- Upload your video content to YouTube to reach a wider audience.
You can give Google extra information about your videos, which we can use to further understand their content and display your videos for relevant queries. More information.
Submit a Sitemap to Google
Essentially, a Sitemap is a list of the pages, images, or video on your website, but it can also include additional information. For example, you can include title, description, playpage URL, thumbnail URL and the video URL for each video on your site, or provide name and file location, the caption, the title, the location where the photo was taken, and any licensing information for your images. More information about Sitemaps for video and for images.
With Google+, you can create an identity and presence on Google. Use Google+ and other social networks to connect with friends, family members, and start a conversation around your site.
Create a Google profile
Your profile is the way you represent yourself on Google products and across the web. With your profile, you can manage the information that people see—such as your bio, contact details, and links to other sites about you or created by you. You can also link your profile to other social networks such as Twitter or Facebook. Create a Google profile.
Add the Google +1 button to your site
Adding the +1 button to pages on your own site lets users recommend your content, knowing that their friends and contacts will see their recommendation when it’s most relevant—in the context of Google search results. If a user wants to share your content right away, they can also use the +1 button to add a comment, choose what friends (circles) to share it with, and post to Google+—all without leaving your site. All it takes is a snippet of code. More information.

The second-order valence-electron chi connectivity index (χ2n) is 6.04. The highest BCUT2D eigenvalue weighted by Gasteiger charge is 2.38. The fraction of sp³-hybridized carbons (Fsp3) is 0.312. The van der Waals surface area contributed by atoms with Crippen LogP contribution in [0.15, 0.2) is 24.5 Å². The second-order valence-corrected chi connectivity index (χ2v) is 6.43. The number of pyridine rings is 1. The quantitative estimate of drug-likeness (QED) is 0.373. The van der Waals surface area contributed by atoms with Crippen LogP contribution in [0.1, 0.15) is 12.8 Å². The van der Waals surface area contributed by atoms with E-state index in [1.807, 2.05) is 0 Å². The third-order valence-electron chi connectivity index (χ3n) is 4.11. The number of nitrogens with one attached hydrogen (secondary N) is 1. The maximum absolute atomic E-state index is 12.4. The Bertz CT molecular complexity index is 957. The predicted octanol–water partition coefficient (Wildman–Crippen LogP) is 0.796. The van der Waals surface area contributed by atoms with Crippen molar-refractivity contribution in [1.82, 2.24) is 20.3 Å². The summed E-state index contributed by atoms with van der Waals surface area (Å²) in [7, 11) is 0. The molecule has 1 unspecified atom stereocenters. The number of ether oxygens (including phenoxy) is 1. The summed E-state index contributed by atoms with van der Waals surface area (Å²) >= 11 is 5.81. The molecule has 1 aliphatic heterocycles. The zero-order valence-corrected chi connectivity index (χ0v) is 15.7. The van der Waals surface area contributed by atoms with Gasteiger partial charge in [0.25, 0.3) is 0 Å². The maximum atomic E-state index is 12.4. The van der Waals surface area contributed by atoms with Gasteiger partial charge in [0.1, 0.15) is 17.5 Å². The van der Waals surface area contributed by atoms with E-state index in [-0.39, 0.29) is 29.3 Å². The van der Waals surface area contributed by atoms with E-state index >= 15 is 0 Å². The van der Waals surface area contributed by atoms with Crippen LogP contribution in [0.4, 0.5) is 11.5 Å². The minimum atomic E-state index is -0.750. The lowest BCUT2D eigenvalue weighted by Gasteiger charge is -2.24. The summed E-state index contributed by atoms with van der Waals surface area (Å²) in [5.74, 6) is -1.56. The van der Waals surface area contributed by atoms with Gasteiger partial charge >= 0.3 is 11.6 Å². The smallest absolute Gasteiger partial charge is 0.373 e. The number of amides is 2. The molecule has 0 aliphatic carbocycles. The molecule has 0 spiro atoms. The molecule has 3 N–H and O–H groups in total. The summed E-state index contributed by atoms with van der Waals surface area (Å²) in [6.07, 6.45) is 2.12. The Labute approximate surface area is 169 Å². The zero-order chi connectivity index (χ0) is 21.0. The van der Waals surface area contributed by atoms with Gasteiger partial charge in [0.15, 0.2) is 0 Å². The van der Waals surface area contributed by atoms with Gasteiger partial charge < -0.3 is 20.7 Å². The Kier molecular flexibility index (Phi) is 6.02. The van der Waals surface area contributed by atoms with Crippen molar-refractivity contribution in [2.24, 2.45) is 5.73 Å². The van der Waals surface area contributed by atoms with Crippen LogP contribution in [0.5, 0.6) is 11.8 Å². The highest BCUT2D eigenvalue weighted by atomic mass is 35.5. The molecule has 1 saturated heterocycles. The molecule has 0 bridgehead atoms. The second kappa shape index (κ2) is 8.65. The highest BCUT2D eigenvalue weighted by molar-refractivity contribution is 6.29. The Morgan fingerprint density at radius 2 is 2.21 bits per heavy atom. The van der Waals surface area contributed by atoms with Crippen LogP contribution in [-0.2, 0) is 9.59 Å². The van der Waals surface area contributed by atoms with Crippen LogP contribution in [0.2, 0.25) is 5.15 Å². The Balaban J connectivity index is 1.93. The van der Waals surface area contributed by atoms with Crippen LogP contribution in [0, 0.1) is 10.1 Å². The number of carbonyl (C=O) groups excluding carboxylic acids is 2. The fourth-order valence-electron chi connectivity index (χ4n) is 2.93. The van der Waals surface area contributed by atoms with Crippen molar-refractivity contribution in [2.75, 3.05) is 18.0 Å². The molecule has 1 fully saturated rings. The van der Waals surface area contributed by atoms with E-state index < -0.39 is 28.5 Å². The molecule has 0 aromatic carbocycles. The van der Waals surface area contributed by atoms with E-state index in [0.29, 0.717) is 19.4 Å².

Link your Google profile to your content
Google may display authorship information in search results to help users discover great content by writers they enjoy.
If you want your authorship information to appear in search results for your content, make sure your Google+ profile has a good, recognizable headshot as your profile photo. Then, verify authorship of your content by associating it with your profile. More information.
Add friends and colleagues to your circles
The Internet is a big place, but you can make it a bit smaller by adding connections to customizable social circles. Circles are a great way of organizing the people in your life, and they make it easy to choose who you’d like to share posts and updates with. You can get started by importing your contacts from Gmail, or from entering in your contacts manually. More information.
- Search Engine Optimization Starter Guide (downloadable PDF): Google’s official guide to optimizing your site for Google Web Search.
- Five Common SEO Mistakes (and Six Good Ideas!)
- The official Webmaster Central Help Channel on YouTube: Watch hundreds of videos to answer every question.
- Webmaster Help Forum: Get answers from other webmasters.
- Stay up-to-date by following Google’s Webmaster Central Blog, and read over our beginner level posts.